Alice Feiring has become a bit of a controversial figure in the wine world, through her advocation of natural wine in its strictest (yet perfectly sensible) definition: nothing added, nothing taken away. In the last couple of years, the anger and resentment that were directed at her over her defense and illustration of wine in its purest, most undecorated incarnation went completely overboard, at times.
I have had the pleasure of meeting Alice a few times, since she gave a keynote speech at the first North American Wine Bloggers Conference, in 2008, and we have always had terrific, informative, and nuanced conversations about wine. Yet to hear some winemakers and wine writers lambaste her, you would have thought that this tiny, sensitive redhead was some kind of crazed Amazon of the unadulterated grape.
Those who think that Alice lacks nuances and a capacity to confront the complex reality of winegrowing and winemaking should take the time to read her latest book, Naked Wine, which hit bookstores this week (Aug. 30, 2011). In her unique, personal tone, the book explores natural wine in a fairly practical manner, from making her own California wine to asking pointed, technical questions to some of the most important figures in that diverse world of organic and biodynamic winegrowing and non-interventionist, (mostly) sulfur-free winemaking. All that mixed with reflections on the sometimes fierce debates surrounding natural wine, as well as intimate details about her childhood in an observant Jewish family, the difficulties of finding a corkscrew in Spain, or somewhere to answer the call of nature in a French vineyard. Unique, indeed.
Practice makes imperfect
Alice’s ideal of “nothing added, nothing taken away”—and her vision of winemaking—are quickly put to the test as she goes to Sonoma to make wine from a ton and a half of organically-grown sagrantino grapes with Kevin Hamel, winemaker at Pellegrini Vineyards. Quickly, she is confronted with winemaking decisions—not always fully her own—like adding water to the sagrantino juice to avoid an excessively high alcohol content.
From that point on, throughout the book, as she travels to France, Spain, and California, notably, the search for natural wine is fraught with complex questions and equivocal answers. Meeting with Éric Texier, Marcel Lapierre, Jean Foillard, Nicolas Joly (who seems to set her up in a weird way), some truly crazy Spanish vignerons, a punk Czech called Andrea Calek, she discusses the limitations of carbonic maceration in allowing terroir to express itself, those of no-sulfur winemaking, biodynamics and Fukuoka winegrowing, and the importance of the “vigneron” model, where the same person grows the grapes and makes the wines.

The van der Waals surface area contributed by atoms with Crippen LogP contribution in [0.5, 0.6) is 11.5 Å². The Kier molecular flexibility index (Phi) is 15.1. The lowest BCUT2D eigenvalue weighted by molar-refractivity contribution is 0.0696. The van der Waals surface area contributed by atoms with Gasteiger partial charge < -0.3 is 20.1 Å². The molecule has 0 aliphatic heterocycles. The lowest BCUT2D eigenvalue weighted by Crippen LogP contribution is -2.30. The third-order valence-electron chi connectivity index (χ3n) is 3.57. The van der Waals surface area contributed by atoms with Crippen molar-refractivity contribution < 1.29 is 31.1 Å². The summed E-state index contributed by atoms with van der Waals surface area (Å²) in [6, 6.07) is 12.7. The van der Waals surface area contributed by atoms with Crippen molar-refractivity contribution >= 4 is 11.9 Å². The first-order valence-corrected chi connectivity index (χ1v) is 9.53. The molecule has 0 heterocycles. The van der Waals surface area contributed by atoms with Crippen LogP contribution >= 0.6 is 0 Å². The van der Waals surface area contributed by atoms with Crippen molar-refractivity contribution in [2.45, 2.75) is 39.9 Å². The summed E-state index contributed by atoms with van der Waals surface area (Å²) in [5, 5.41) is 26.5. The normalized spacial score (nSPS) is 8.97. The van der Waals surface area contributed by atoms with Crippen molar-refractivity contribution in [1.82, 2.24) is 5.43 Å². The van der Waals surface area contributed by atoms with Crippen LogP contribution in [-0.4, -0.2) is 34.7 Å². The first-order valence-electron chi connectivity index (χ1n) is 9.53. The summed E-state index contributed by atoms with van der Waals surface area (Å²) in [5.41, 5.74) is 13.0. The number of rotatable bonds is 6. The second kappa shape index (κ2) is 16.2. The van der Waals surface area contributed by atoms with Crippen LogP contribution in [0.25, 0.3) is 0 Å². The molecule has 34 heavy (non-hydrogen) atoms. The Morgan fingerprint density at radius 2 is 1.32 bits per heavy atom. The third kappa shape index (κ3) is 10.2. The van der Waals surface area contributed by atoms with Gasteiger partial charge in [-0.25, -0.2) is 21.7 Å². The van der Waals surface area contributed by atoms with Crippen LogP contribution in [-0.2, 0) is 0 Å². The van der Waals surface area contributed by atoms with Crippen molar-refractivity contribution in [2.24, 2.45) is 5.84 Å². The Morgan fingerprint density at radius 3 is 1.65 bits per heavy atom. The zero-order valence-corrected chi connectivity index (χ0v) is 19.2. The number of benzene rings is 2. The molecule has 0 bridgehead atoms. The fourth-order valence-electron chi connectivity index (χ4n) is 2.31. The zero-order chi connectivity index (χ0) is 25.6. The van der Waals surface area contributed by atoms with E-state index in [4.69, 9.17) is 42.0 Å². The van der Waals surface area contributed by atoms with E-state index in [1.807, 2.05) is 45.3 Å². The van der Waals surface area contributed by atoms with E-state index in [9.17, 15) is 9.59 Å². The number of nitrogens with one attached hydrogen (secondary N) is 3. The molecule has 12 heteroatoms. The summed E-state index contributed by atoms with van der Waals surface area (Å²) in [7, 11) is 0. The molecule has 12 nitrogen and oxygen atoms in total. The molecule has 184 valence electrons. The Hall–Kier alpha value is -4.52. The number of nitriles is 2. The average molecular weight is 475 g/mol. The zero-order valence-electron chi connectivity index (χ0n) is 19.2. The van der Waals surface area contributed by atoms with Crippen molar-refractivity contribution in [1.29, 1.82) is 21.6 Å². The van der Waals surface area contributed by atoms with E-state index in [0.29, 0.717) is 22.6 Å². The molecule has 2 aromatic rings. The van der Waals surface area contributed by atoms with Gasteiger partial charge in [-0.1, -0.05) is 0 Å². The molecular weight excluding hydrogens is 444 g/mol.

All along the way, definite answers to questions are difficult to obtain, in particular when Alice meets Jacques Néauport, a successor of Jules Chauvet, the founding patron of natural wine everywhere, who has been an influence to dozens of winemakers who decided to adhere to the ideal of “nothing added, nothing taken away.” He is often evasive, unwilling to talk too much about technique, even concluding their conversations by saying “there is no answer.”
Indeed, there is not—or at least, there is not a single, perfect answer, but multiple ones, in response to particular situations and conditions. In the end, finding herself somewhere between resigned and enthusiastic, the natural wine pilgrim rejoices in the fact that the debate over “how natural is natural” is taking place and, better yet, taking hold in the vineyards of California. A sensible way to reconcile ideals with the empirical realities and difficulties of “letting grapes do what comes naturally.” as the subtitle to her book says.
A sense of adventure
In its most technical moments, Alice Feiring’s Naked Wine remains a little imprecise, here and there. When expounding general theory about the development of natural food and natural wine or when she gives more intricate details about winegrowing or winemaking, you sometimes want to go “yes, but …”
However, the crux of the matter and the focus of the book are elsewhere. They are probably, to quote the author, in her “hunting for quirky winemakers,” for something natural, yes, but also out of the mold of conventional, industrial, formatted practice. The quirky writer seems quite at ease with these misfits, these men and women who rejected conventional chemical wisdom and set about, in different ways, to create an expression of terroir and grape that seemed to them more direct, more natural.
Alice Feiring set out on an adventure, a journey of discovery to find out what natural wine is—or maybe, more accurately, what it can be. She should be commended for doing so with an open mind, and sharing the results of her quest in such an open, personal manner. I, for one, was happy to come along for the ride, sometimes smiling, sometimes shaking my head and thinking, all the way through, about what wine is all about.
Alice Feiring, Naked Wine, Da Capo Press, Cambridge, MA, 2011. 219 pages.
Rémy Charest is a Quebec City based journalist, writer, and translator. He has been writing about wine and food for over 12 years in various magazines and newspapers. He writes two wine blogs (The Wine Case, in English, and À chacun sa bouteille, in French) and, as if he didn’t have enough things to do, he also started a food blog in English, The Food Case, and one in French, À chacun sa fourchette.